“When we get a strike, we’ll circle back and a lot of times, we’ll pull one off the same spot,” Mike said. “We’ll just follow the same trail until we get another one.”

Double-headers happen, too, Mark said. “If we hook up, we’ll put the boat in neutral and sometimes another grouper will pick up the other plug. When you hook a grouper, you usually see others running after it because they’re hanging together.”

Running lures about 50 and 100 yards back ensures a staggered presentation with sufficient line to present the lures at the right depth. Once they’re set, Woody likes to see an occasional bounce in his rod tip. This means his lure is running right across the grouper’s porch and putting on an irresistible show in the process.

“I like for that lip to hit the bottom now and then,” he said. “Every time the lip hits the bottom and puffs the dirt up, that’s a definite attractor for gag grouper. He’ll see that and come right after the plug.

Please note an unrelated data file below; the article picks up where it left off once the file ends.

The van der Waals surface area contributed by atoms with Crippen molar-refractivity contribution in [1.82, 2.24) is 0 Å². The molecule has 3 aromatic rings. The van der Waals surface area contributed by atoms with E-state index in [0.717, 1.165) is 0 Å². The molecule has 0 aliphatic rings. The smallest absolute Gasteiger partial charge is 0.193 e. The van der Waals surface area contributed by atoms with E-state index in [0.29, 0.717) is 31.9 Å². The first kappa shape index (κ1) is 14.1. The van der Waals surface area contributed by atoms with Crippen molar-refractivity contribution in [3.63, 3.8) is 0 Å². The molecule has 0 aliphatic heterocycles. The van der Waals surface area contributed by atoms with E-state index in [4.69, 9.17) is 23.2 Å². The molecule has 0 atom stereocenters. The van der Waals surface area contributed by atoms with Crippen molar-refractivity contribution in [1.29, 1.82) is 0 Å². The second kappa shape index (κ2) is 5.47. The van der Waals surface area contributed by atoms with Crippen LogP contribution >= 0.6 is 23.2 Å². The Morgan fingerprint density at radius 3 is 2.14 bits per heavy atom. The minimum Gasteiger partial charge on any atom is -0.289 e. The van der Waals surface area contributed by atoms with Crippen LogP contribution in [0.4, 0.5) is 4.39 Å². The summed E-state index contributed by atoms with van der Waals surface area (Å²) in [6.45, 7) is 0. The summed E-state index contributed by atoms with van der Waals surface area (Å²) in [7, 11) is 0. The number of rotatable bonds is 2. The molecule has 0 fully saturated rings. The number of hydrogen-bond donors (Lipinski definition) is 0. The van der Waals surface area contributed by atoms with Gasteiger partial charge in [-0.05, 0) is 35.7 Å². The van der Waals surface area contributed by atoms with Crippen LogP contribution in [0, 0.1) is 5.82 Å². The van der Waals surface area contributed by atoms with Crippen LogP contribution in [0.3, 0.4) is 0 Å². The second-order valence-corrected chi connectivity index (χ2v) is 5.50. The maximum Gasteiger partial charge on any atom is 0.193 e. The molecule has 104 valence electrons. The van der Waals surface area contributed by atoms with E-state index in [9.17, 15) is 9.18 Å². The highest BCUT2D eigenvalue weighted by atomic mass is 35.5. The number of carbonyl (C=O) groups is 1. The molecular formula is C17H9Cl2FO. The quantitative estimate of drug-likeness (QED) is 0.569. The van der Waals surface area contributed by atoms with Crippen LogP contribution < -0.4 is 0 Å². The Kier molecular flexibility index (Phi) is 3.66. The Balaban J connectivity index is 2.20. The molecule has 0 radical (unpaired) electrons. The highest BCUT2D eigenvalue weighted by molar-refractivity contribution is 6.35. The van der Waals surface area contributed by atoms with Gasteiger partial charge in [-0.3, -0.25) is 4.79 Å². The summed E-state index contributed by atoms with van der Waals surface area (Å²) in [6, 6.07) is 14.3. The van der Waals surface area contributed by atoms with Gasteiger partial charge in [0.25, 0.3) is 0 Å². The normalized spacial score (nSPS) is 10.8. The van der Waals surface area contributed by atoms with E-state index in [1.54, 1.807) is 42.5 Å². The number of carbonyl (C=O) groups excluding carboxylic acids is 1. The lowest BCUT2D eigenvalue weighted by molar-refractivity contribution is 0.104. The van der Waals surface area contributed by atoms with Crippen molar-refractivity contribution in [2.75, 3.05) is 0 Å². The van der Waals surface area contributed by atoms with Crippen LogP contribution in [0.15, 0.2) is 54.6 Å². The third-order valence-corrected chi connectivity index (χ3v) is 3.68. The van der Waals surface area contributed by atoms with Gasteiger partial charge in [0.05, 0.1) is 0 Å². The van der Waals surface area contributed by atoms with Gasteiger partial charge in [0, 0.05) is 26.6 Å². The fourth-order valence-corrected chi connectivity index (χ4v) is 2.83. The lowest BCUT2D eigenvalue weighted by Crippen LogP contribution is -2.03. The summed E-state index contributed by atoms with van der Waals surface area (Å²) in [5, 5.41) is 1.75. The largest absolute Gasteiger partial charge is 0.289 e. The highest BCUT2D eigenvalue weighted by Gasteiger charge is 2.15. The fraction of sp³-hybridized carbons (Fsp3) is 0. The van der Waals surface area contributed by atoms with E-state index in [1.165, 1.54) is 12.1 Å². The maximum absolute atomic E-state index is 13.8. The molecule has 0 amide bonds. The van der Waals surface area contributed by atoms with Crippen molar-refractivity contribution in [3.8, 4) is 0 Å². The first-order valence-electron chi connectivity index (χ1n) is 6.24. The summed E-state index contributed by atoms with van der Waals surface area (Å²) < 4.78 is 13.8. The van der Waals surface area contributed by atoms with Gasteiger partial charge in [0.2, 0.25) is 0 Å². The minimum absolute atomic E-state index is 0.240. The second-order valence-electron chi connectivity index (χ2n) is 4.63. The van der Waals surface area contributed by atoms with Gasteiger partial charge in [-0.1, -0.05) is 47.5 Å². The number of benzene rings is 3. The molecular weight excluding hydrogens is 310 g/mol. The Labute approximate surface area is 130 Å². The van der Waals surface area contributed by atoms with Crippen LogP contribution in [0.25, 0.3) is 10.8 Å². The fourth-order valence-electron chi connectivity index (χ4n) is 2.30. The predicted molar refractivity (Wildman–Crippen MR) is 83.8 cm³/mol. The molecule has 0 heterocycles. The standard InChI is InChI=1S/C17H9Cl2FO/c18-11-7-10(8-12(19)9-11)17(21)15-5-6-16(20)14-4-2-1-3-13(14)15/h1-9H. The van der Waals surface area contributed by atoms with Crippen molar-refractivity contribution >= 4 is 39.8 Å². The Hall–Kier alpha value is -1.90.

“Also, when that lure bumps the bottom the rodtip goes down, and when it comes back up the lure starts to float. The grouper will hit it on the rise.”

In deeper areas, trollers may replace diving plugs with heavy jigs run behind planers or, for more precision—downriggers. Bullet shaped jigs with horsehair skirts and chartreuse, pink or white curl tails do the trick.

The jig’s skirt pulsates in the water and the tail’s undulating action also draws attention. Jigs won’t create the enticing vibrations like a plug, but Woody has a way of bolstering the attraction.

“I like to cut in and out of the channel to bounce that jig on the side,” he said. “You’re going to lose some jigs this way, but most of the time, if you’re paying attention, when you see it (snag) you can back up and let it come loose.”

GEAR UP

Conventional or spinning gear will work for plug trolling. As Mark notes, his inshore fishing background has made him more comfortable with the latter, so he simply moves up to heavy-action gear for grouper and spools 65-pound braided line. About four feet of 80-pound fluorocarbon leader strengthens his presentation while decreasing visibility.

A braided line’s small diameter cuts through the water faster than bulky monofilament, so plugs reach their effective range in a hurry. Moreover, there’s no stretch with braids and that proves strategic in separating a grouper from his fortress.